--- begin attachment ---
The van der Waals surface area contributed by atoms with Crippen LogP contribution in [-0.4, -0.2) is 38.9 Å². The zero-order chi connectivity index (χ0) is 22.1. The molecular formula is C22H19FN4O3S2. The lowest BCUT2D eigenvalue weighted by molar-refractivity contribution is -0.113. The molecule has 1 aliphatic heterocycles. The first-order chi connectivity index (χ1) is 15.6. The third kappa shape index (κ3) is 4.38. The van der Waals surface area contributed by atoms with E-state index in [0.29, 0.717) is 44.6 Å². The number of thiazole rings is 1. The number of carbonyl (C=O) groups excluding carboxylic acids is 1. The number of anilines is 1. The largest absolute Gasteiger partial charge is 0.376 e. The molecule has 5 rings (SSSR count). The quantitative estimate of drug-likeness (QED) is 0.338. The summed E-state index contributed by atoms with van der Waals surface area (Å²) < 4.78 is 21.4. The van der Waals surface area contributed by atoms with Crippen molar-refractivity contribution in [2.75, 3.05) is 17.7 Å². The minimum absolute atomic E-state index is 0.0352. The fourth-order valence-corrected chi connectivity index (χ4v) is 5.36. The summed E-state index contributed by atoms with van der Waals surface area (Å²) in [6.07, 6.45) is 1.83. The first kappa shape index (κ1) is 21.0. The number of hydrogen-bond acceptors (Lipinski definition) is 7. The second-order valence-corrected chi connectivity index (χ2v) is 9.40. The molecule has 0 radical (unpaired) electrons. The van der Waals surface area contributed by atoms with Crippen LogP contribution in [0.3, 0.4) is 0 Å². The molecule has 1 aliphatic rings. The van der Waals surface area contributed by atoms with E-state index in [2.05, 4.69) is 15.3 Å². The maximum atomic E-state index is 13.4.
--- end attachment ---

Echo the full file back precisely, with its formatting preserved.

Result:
The van der Waals surface area contributed by atoms with Crippen LogP contribution in [-0.4, -0.2) is 38.9 Å². The zero-order chi connectivity index (χ0) is 22.1. The molecular formula is C22H19FN4O3S2. The lowest BCUT2D eigenvalue weighted by molar-refractivity contribution is -0.113. The molecule has 1 aliphatic heterocycles. The first-order chi connectivity index (χ1) is 15.6. The third kappa shape index (κ3) is 4.38. The van der Waals surface area contributed by atoms with E-state index in [0.29, 0.717) is 44.6 Å². The number of thiazole rings is 1. The number of carbonyl (C=O) groups excluding carboxylic acids is 1. The number of anilines is 1. The largest absolute Gasteiger partial charge is 0.376 e. The molecule has 5 rings (SSSR count). The quantitative estimate of drug-likeness (QED) is 0.338. The summed E-state index contributed by atoms with van der Waals surface area (Å²) < 4.78 is 21.4. The van der Waals surface area contributed by atoms with Crippen molar-refractivity contribution in [2.75, 3.05) is 17.7 Å². The minimum absolute atomic E-state index is 0.0352. The fourth-order valence-corrected chi connectivity index (χ4v) is 5.36. The summed E-state index contributed by atoms with van der Waals surface area (Å²) in [6.07, 6.45) is 1.83. The first kappa shape index (κ1) is 21.0. The number of hydrogen-bond acceptors (Lipinski definition) is 7. The second-order valence-corrected chi connectivity index (χ2v) is 9.40. The molecule has 0 radical (unpaired) electrons. The van der Waals surface area contributed by atoms with Crippen LogP contribution in [0.3, 0.4) is 0 Å². The molecule has 1 aliphatic rings. The van der Waals surface area contributed by atoms with E-state index in [2.05, 4.69) is 15.3 Å². The maximum atomic E-state index is 13.4.